If you want to be the boss and/or make your own rules and terms, which was point #2, then you're going to have to spend some time doing point #1, which is pitching in and going the extra mile while also learning and retaining that knowledge.  And that is the ultimate point of these four recent posts: it's not just about showing up but rather about being here.  That's kind of Zen, even for me, but it's the truth.  I have colleagues at my and other firms that complain about how poorly they feel they're being treated at work, but when I observe or ask questions about their performance, I'm not surprised that they feel like their companies don't care: they often behave as if they don't care about the work.  It's one thing to warm a desk for eight or nine hours a day, but it's another to engage in the work and the learning process and really get something out of it and grow even more from what you got out of it.  That, at the end of it all, is what I hope for all of you.


  1. Internships don't have to be so miserable. I have just done one and recently joined Intern Avenue which only finds paid internships (www.internavenue.com)... you should come to the uk.

  2. I don't believe in mandating overtime but rather delighting responsibilities to the interns. As a intern at my office I know what I am responsible for and when it is due. If I need to work for three days without sleep so be it, if I can coast for a week working only 40 hours all the better. Our office likes to use unofficial flex time or put another way if you work 60 hrs one week then take a day off the following week and no PTO time is required. I think it comes down to giving the interns much more responsibility and stepping back to see if they sink or swim. As my IDP hours will attest, I have averaged 64 hrs per week over the past 20 weeks. This shows we are crazy busy at work and that I am dedicated and get my tasks done. I also don't mind the long hours because my IDP is getting completed faster and I get to take my up coming two week vacation without using a single PTO hour!

  3. will there ever be a work/life balance in the field of architecture?

  4. 1st Anon: The fact that interns sometimes have to work overtime and can't call all the shots in the first couple of years of their careers isn't miserable--it's life. It's no different than any other career, really; you get out of college and learn the ropes, and by learning how to do all the things that need to be done, you earn autonomy by demonstrating competency. It's good that Intern Avenue finds paid internships for folks in the UK; is it frequent that people aren't getting paid there? Here in the US, if an intern does any work from which the company directly benefits, they must be paid--it's law.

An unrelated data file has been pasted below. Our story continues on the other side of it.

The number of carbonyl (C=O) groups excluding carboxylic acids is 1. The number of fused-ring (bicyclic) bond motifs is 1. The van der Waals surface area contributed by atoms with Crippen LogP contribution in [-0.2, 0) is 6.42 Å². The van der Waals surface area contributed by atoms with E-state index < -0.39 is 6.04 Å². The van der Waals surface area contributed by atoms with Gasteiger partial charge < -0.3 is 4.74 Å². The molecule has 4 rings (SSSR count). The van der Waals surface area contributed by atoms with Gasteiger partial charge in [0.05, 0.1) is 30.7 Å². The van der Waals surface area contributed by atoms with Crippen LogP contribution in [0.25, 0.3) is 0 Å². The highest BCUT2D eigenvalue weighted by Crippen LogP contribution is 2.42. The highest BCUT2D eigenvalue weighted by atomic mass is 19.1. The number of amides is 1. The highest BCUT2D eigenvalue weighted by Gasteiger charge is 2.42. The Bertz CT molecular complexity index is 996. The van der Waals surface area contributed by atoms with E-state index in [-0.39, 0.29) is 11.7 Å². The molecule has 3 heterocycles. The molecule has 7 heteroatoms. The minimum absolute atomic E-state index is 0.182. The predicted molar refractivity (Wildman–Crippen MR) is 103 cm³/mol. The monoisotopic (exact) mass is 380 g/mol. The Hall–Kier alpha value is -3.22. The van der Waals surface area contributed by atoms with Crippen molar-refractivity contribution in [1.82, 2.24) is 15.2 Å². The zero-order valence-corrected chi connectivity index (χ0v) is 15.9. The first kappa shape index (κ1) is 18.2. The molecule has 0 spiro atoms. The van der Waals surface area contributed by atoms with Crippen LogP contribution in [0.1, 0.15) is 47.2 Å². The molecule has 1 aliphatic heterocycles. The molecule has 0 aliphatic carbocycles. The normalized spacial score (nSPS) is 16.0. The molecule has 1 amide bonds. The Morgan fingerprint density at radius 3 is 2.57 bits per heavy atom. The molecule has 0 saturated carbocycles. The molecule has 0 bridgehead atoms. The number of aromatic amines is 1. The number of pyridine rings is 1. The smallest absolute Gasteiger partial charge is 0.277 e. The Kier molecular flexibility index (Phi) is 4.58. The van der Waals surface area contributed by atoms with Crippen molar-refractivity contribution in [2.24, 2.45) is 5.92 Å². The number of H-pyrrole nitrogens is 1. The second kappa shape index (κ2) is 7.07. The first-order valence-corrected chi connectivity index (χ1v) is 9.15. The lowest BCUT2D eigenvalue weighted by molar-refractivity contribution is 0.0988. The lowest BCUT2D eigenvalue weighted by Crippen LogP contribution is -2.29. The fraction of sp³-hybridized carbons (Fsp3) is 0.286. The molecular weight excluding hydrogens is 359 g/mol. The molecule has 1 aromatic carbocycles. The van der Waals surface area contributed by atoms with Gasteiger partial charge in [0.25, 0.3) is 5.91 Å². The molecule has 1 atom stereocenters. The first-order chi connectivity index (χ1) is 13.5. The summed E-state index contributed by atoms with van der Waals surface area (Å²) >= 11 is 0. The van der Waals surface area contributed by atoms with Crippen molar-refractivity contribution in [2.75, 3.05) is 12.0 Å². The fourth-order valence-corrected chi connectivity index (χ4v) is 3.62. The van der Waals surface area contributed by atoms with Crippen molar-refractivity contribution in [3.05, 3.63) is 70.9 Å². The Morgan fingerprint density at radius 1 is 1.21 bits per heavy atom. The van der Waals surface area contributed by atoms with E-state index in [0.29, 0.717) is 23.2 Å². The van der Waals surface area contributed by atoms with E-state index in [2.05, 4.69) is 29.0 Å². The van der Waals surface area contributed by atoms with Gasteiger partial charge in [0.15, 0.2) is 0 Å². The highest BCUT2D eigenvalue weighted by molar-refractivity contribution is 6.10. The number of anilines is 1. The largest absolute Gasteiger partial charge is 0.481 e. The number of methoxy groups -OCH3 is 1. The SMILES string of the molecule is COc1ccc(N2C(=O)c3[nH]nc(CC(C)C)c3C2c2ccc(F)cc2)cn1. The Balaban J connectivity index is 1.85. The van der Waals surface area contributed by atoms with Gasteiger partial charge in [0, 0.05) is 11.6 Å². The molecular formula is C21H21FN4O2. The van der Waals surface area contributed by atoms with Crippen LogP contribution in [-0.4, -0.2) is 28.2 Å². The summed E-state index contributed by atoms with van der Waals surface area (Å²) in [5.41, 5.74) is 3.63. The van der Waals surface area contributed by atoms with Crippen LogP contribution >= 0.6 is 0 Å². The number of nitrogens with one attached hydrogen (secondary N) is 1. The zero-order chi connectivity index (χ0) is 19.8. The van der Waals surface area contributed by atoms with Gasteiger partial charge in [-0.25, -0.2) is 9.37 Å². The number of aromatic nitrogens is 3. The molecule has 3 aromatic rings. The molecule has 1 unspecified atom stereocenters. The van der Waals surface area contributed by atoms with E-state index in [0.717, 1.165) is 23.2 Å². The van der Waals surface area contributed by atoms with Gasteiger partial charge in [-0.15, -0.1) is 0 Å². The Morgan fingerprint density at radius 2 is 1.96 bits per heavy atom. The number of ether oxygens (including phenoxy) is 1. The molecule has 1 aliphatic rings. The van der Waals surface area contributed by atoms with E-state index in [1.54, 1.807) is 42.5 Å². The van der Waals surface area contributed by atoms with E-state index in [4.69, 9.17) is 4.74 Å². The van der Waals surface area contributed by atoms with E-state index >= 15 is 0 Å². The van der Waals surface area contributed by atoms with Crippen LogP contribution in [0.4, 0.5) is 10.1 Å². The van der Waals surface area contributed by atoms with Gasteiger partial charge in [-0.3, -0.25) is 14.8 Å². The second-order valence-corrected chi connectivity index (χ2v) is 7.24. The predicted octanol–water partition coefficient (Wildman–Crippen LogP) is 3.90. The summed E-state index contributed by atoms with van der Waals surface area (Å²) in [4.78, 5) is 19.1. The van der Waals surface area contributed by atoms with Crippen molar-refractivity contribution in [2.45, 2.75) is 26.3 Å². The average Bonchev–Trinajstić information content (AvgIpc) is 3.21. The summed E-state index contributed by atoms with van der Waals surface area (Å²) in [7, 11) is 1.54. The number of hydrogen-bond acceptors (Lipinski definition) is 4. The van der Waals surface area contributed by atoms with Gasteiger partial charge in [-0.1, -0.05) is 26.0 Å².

2nd Anon: I presume that you meant "delegating responsibilities", and I agree. One of the things I do with my interns with some experience is explain to them what I want, when I need it by, and what it needs to look like at the end--how they get there between now and then is up to them. Good on you for getting through with your hours and taking some initiative. I do hope that you can find a way to take time or change up your hours if you ever need to do so. I hope your bosses don't come to depend on you working overtime all the time and taking occasional comp time days off--at some point that goes from efficient staff to poor project management. They could be employing another intern at least part time now and again to help you out.

    3rd Anon: There is always a work/life balance in architecture for those that seek it. I don't always work 60 weeks, and I don't always work 30 hours a week and travel. Work-life balance in today's architectural profession is best thought of as a tidal pattern instead of a scale. Instead of aiming for a perfectly-symmetrical equilibrium all the time, think instead of the ebb and flow of water advancing and retreating on the shore. Sometimes it's in, sometimes it's even, and sometimes it's out.

  5. Be careful of that "unofficial" comp/flex time. When the market took a downturn locally in the past year and half, the firm I was at started making cuts, unsurprisingly the interns were by and far the most that were cut. Leaving very few interns remaining to pick up the slack. At the same time we were all asked to cut our hours. Unfortunately for the interns remaining the workload actually increased because while I used to have 2 to 3 projects to work on (or 1 large) now with all the other interns gone - I had 4-6 projects to keep up with. My hours which should've been cut like everyone else were actually increased ... but with no increase in pay. I was working close to 50-60 hours a week for 32 hours worth of pay. Management encouraged us to take those extra hours as "flex time" - though they never opening encouraged this, and would never put it in writing (not surprising). That all sounds well and good if you're actually able to take that time off. From personal experience I would put in 50 hours and then tell (one of) my boss(es) that I would be gone on a certain day. That day came - I stayed home. Only to come in the next day and get lectured for not being in the office ... why? Because apparently I was slated to help on another project and I was supposed to continue banking my comp hours.

    What I'm saying is be careful with the flex/comp time. It might sound good ... but seeing as its un-official and under the table - when times get tough management doesn't have to acknowledge those hours even exists ... because they shouldn't.

    PS. I had friends laid off from that firm who had banked numerous hours of comp time. When they were laid off they asked for compensation for that time ... they were given nothing for that time. I thankfully left that firm last year voluntarily for a better position elsewhere. I've been told things have improved - so maybe they have.